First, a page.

Is your event is next week? Please call us. There may still be something we can do.
How many colours?
You can get plastic glasses printed in one, two and three spot colours, or full colour.
Spot colour is when the colours are non-tonal (solid, like the Tesco logo for example). Full colour is needed for when the colours are blended and toned (as in a photograph for example). Full colour is sometimes referred to as ‘four colour’ because full colour uses Cyan, Magenta, Yellow, and blacK (CMYK).
Printing in one colour is nearly always cheaper than printing multi-colour.
How many positions?
Do you want a print on one side, or both sides? Or do you want a continuous ‘full wrap’ print all around the glass?
The large fully automated factory-based printing machines can do all above combinations for the same cost. However, post production printing requires additional processes for each extra colour and position, so the more complicated your print, the more expensive each glass will be.
Printing in one position is usually cheaper than printing multi position.
Full wrap printing
Printed paper cups are manufactured by printing the board before the cup is cut and stuck together. This means that 100% coverage is the natural way of things. Plastic cups and glasses are manufactured in completely different way which makes full coverage less easy. There are solutions though. Please call us for advice.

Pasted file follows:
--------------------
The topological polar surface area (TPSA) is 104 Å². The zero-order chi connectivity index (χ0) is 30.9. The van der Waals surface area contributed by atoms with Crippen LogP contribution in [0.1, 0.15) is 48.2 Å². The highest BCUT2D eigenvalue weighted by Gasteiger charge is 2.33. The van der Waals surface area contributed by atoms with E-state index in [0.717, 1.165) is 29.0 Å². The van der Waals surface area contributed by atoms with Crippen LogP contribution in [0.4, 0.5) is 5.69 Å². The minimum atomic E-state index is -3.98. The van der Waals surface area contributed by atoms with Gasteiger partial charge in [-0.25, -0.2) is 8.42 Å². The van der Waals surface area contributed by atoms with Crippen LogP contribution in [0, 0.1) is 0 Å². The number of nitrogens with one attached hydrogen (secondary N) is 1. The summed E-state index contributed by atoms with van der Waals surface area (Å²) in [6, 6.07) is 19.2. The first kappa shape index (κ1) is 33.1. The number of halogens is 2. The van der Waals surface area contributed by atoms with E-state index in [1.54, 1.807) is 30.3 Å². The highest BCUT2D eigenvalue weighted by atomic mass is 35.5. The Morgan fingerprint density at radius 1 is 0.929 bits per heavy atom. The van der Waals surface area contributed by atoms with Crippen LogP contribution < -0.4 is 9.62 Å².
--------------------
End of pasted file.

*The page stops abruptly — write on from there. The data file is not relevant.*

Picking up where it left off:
Frosting and engraving
We are often asked if plastic glasses can be engraved or frosted like real glasses. Plastic melts at a lower temperature than glass so laser engraving is not possible. Frosting on real glass is achieved through acid etching and this is not possible with plastic. However a smart facsimile of frosting can be achieved by using a translucent silvery white ink.
What to do next
If you have already considered what you want to achieve, the next step is to make it happen. You may want to get some samples, quotations and evaluate suppliers before making a commitment.
Before you begin, here is a list of questions we hope you will find useful:
What style of glass does the drink that serving require? Consider shape and size.
How many am I going to need? We know this is sometimes a difficult question to answer, so we suggest starting with three quantities: a lower, a median, and a higher quantity.
Does the venue have any rules on materials that I need to observe?
Is my artwork ready? If not, what guidance can I give on what it will look like? Artwork usually needs to be delivered in a colour separated vector format.
On what day do my glasses need to be delivered?
Does my delivery point have any special requirements? Timed deliveries and restricted pallet sizes are good examples of extra costs that are easy to overlook.
We hope you have found this article a useful. If we can help further, please feel free to call us. We are happy to help: +44 1753 662666.